The Broken Bubble
Cover of first edition (hardcover)
|Author||Philip K. Dick|
|Media type||Print (Hardcover & Paperback)|
|LC Class||PS3554.I3 B76 1988|
The Broken Bubble is an early mainstream novel by noted science fiction author Philip K. Dick. It was written somewhere around 1956 under the longer title The Broken Bubble of Thisbe Holt but was rejected for publication in the 1950s, as were all of Dick's "straight" (non-SF) novels at the time. It was published in hardcover posthumously with a shortened title in 1988.
The lives of two couples intertwine in mid-1950s California, and all learn important lessons about life. Jim Briskin is a classical music DJ. He and his ex-wife Patricia Gray are still very much in love but have divorced because he is sterile. The two divorcees meet a teenaged married couple named Art and Rachael and essentially swap partners.
Pat passionately loves the youthful but dysfunctional Art, almost as though he were her child, and the two of them have an abusive relationship in which he gives her a black eye. Meanwhile, Jim and Rachael hook up and Rachael offers to ditch Art and move to Mexico with Jim where he will adopt her baby and raise it as his own. In the end, however, maturity prevails and they all return to their original partners.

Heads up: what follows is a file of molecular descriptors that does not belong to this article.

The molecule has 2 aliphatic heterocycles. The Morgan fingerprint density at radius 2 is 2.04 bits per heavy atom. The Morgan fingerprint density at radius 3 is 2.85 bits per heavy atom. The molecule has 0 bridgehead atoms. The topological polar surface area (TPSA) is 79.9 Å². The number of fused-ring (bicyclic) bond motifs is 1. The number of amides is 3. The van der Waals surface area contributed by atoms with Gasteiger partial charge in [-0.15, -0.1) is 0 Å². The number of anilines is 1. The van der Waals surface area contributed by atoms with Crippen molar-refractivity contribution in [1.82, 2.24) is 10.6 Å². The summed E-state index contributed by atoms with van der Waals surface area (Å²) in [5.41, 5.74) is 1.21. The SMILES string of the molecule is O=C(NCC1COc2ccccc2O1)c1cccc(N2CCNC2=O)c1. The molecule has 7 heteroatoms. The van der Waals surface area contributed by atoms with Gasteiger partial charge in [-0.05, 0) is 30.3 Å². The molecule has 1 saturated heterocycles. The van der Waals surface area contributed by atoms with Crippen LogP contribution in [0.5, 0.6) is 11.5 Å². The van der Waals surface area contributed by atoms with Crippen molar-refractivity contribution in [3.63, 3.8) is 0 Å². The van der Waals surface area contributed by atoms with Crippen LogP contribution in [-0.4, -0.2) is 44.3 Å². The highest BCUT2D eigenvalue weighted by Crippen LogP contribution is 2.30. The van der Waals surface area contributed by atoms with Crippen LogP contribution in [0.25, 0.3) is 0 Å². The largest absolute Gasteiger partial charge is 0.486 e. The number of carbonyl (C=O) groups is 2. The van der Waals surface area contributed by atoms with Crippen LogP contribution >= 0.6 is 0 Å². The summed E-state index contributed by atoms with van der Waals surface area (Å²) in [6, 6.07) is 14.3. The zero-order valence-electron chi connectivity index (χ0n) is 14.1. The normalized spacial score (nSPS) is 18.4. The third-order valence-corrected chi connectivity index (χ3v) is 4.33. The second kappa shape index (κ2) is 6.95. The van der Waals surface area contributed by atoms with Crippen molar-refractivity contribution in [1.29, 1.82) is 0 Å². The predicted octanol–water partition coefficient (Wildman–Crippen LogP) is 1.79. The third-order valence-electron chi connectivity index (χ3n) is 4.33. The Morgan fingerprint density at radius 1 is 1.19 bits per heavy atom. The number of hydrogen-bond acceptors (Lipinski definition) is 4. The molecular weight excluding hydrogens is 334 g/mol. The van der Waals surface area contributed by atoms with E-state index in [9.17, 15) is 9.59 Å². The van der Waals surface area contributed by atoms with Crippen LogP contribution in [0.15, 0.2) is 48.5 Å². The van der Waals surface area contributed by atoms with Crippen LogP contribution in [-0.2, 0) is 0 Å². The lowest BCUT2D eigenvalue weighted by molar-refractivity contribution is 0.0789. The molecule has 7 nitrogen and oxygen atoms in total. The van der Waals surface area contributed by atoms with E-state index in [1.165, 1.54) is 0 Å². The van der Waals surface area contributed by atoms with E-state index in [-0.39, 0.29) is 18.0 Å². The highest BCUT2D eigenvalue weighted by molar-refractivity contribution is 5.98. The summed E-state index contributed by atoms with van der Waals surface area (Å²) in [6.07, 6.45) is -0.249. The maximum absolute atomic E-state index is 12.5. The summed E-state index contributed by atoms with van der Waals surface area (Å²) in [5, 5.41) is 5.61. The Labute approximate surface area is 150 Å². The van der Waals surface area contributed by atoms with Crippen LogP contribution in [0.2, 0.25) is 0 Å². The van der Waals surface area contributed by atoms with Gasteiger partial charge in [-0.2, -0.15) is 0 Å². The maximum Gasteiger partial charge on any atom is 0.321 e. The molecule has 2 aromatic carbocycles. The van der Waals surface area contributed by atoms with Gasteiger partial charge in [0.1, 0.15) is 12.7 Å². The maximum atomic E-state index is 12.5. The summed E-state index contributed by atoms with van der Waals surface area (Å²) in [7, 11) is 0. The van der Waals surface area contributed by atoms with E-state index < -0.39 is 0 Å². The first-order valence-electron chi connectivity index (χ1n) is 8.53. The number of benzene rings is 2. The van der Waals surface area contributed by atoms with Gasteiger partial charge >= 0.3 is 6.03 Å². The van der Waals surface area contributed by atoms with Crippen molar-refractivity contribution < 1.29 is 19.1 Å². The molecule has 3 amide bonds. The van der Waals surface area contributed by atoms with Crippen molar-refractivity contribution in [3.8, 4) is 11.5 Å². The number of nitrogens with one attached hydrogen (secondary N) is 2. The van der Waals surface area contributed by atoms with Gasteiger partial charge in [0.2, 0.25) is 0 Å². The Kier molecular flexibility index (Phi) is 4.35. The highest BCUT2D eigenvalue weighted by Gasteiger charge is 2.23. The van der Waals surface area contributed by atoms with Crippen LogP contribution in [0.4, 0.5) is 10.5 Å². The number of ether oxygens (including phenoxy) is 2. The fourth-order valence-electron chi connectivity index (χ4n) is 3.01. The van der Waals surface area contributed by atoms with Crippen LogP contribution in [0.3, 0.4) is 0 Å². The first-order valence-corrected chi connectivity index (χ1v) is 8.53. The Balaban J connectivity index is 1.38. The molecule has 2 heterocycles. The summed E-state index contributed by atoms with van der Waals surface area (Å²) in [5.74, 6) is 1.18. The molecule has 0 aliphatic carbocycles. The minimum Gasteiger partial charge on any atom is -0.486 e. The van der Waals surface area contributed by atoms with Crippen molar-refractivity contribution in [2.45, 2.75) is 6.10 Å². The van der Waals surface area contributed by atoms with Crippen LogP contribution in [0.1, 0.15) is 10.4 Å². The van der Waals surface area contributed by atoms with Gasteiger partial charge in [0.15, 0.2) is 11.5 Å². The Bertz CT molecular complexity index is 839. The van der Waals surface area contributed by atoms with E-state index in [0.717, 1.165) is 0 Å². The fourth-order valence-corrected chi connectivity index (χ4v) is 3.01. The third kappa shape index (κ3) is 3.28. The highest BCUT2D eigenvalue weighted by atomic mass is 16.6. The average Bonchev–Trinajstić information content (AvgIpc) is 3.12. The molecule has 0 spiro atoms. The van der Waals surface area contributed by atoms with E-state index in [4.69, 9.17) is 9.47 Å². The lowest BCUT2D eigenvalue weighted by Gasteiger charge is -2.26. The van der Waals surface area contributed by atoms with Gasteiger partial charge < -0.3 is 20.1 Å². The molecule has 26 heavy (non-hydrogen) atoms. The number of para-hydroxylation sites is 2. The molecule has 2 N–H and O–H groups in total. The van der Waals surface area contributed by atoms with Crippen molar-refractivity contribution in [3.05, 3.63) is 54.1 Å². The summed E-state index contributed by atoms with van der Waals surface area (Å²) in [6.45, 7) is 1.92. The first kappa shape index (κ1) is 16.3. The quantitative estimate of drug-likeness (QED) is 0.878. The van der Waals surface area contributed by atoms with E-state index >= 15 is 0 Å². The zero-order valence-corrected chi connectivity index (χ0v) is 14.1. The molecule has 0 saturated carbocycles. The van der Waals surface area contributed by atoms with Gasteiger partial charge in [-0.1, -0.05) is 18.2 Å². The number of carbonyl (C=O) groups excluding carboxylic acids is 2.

Miss Thisbe Holt of the original title is actually a very minor character in the book. She is a well-endowed stripper who performs at an optometrists convention which occurs near the very end of the novel. Her act consists of climbing naked into a large clear plastic ball which the optometrists then roll around the hotel suite to more thoroughly examine her ample personal assets. The ball is demolished when it's later filled with debris and pushed off the hotel roof by the inebriated optometrists.
The shortened title seems more obviously appropriate in that its lack of specificity allows it to do double duty in serving as a metaphor symbolizing the irreversible effects of the various life-altering events that occur within the orbits of the main characters.
As with many of the principal characters in Dick's unpublished non-SF novels, Jim Briskin shows up again in several later novels and stories, such as The Crack in Space. For the most part, these are not actual sequels, but rather are an example of Dick re-using a carefully crafted character from a book that was unlikely ever to be published.
This is more of a "same character, different lives" kind of thing than a true sequel, although Briskin (now inexplicably black) turns up as a central character - now a news anchor - in two related short stories. These stories are not related to either The Broken Bubble or The Crack in Space, however.